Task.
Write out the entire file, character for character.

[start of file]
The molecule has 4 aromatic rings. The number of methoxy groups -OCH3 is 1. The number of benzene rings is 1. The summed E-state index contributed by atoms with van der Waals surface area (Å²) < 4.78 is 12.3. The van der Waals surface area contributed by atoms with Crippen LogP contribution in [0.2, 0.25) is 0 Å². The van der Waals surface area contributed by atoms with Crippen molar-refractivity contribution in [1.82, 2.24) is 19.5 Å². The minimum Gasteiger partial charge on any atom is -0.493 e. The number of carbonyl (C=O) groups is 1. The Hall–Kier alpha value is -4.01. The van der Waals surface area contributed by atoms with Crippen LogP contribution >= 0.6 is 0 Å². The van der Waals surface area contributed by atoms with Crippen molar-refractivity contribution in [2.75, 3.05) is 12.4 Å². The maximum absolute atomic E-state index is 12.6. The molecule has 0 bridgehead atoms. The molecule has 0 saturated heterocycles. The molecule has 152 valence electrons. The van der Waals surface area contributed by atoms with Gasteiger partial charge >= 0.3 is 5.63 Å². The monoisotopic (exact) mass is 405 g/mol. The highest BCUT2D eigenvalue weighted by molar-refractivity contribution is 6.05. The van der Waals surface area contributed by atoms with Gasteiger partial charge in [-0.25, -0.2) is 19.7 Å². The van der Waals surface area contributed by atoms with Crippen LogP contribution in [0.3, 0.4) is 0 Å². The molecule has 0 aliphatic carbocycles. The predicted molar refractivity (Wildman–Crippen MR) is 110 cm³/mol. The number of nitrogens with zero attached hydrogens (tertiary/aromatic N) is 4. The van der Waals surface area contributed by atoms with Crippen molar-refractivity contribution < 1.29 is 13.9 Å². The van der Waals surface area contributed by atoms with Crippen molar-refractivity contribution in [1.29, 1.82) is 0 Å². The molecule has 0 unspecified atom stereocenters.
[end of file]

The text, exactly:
The molecule has 4 aromatic rings. The number of methoxy groups -OCH3 is 1. The number of benzene rings is 1. The summed E-state index contributed by atoms with van der Waals surface area (Å²) < 4.78 is 12.3. The van der Waals surface area contributed by atoms with Crippen LogP contribution in [0.2, 0.25) is 0 Å². The van der Waals surface area contributed by atoms with Crippen molar-refractivity contribution in [1.82, 2.24) is 19.5 Å². The minimum Gasteiger partial charge on any atom is -0.493 e. The number of carbonyl (C=O) groups is 1. The Hall–Kier alpha value is -4.01. The van der Waals surface area contributed by atoms with Crippen LogP contribution >= 0.6 is 0 Å². The van der Waals surface area contributed by atoms with Crippen molar-refractivity contribution in [2.75, 3.05) is 12.4 Å². The maximum absolute atomic E-state index is 12.6. The molecule has 0 bridgehead atoms. The molecule has 0 saturated heterocycles. The molecule has 152 valence electrons. The van der Waals surface area contributed by atoms with Gasteiger partial charge >= 0.3 is 5.63 Å². The monoisotopic (exact) mass is 405 g/mol. The highest BCUT2D eigenvalue weighted by molar-refractivity contribution is 6.05. The van der Waals surface area contributed by atoms with Gasteiger partial charge in [-0.25, -0.2) is 19.7 Å². The van der Waals surface area contributed by atoms with Crippen LogP contribution in [0.3, 0.4) is 0 Å². The molecule has 0 aliphatic carbocycles. The predicted molar refractivity (Wildman–Crippen MR) is 110 cm³/mol. The number of nitrogens with zero attached hydrogens (tertiary/aromatic N) is 4. The van der Waals surface area contributed by atoms with Crippen molar-refractivity contribution < 1.29 is 13.9 Å². The van der Waals surface area contributed by atoms with Crippen molar-refractivity contribution in [1.29, 1.82) is 0 Å². The molecule has 0 unspecified atom stereocenters.